Sen. Hatch Would Not Be Surprised If STELA Were ExpandedBut tells broadcasters a 'clean' reauthorization would probably be best way to go 3/05/2013 12:42:11 PM Eastern
Sen. Orrin Hatch warned broadcasters Tuesday that while he
thinks a "clean" reauthorization of the Satellite Television
Extension and Localism Act (STELA) would be best, he would not be surprised if
there were some expansions.
That came in a speech to a National Association of
Broadcasters audience at its annual State Leadership conference (a "press
the D.C. flesh and the issues" opportunity for some 500 local broadcasters).
Hatch was referring to the reauthorization of the compulsory
license allowing satellite operators to import distant TV station signals.
While broadcasters are all for a "clean" reauthorization if the
license is not allowed to sunset, cable operators wouldn't mind expanding the
license to include, for example, allowing for continued carriage during retrans
impasses, while satellite operators would like to be able to import less-than-distant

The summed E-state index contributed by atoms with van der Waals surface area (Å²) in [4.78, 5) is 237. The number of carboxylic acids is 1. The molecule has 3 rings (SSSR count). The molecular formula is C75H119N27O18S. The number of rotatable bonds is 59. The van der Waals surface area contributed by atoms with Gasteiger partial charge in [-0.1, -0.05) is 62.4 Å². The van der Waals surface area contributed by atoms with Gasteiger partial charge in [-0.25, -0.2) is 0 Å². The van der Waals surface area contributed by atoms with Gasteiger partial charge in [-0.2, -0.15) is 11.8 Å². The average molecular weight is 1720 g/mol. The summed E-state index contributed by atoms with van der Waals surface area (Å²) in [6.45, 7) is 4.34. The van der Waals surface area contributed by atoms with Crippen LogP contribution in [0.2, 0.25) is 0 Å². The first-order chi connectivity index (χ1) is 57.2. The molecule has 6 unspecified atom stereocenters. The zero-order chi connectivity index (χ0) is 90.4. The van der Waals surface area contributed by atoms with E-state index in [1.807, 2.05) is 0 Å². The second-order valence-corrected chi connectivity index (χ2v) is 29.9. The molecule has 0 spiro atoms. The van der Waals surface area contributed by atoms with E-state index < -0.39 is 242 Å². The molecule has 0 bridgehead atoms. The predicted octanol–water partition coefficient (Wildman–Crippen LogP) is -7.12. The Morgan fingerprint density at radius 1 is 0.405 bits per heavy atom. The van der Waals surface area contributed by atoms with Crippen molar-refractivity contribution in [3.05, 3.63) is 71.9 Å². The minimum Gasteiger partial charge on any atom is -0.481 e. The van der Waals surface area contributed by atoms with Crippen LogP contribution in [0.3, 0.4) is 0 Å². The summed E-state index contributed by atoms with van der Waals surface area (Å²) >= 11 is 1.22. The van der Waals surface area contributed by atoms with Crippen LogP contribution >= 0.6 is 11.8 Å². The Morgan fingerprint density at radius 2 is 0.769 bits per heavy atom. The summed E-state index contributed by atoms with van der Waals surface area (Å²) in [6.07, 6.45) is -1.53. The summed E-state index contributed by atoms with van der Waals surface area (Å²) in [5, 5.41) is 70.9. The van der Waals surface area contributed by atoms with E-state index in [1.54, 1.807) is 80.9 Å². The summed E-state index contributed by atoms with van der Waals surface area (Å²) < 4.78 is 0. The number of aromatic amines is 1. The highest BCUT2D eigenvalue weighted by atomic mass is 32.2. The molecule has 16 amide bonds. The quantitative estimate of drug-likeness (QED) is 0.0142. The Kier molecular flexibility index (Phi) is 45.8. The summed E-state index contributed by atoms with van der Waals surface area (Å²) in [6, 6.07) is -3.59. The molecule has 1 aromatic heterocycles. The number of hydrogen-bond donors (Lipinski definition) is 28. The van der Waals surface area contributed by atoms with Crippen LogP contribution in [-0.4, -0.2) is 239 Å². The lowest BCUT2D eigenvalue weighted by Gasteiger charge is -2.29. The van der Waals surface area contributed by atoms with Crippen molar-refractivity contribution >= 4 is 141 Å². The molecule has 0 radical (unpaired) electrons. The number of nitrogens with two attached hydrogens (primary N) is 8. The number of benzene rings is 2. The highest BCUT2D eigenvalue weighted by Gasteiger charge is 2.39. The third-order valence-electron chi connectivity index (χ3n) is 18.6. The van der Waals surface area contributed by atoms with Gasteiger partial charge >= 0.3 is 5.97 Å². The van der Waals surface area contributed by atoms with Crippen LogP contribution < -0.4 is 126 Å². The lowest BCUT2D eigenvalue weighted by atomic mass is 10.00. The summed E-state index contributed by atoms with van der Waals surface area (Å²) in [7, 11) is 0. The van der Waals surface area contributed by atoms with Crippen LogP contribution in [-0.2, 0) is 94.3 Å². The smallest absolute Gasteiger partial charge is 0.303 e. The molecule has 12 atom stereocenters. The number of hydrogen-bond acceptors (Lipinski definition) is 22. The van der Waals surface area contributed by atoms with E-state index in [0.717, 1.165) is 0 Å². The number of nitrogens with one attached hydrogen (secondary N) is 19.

signals in markets that straddle states.
Citing House Communications Subcommittee chairman Greg
Walden's scheduling of a hearing last month on STELA, which does not expire
until the end of 2014, Leahy called Walden a glutton for punishment. But if
past is prologue, the process could be a lengthy one.
Last time around, a bill did not pass until months after the
deadline had passed and even an extension had expired, prompting members of
Congress to contact content rights-holders and ask them to proceed as though
the compulsory license were still in effect.
Hatch, a close friend to former senator, fellow Mormon, and
NAB president Gordon Smith, praised both Smith repeatedly, saying on at least
three occasions that the group was lucky to have him. He also praised the
industry for the jobs it created and the billions it contributed to the
economy. He also praised broadcasters' election coverage and emergency
Hatch said he strongly supported a "truly
voluntary" spectrum incentive auction, pointing out that there were issues
with translators in his state -- to relay broadcast signals over distances or
tough terrain -- that many broadcasters there relied on and which could be
adversely affected by post-auction repacking. He said he understood the need
for efficiency, but not at the risk of interfering with TV station signals
(that drew a "hear, hear" from one audience member).
The system of local broadcasters is critical to
the country, he told his audience. He said Congress should pay attention and
not foul up that system, then added wryly: "If anyone can [foul it up],
it's the Congress of the United States."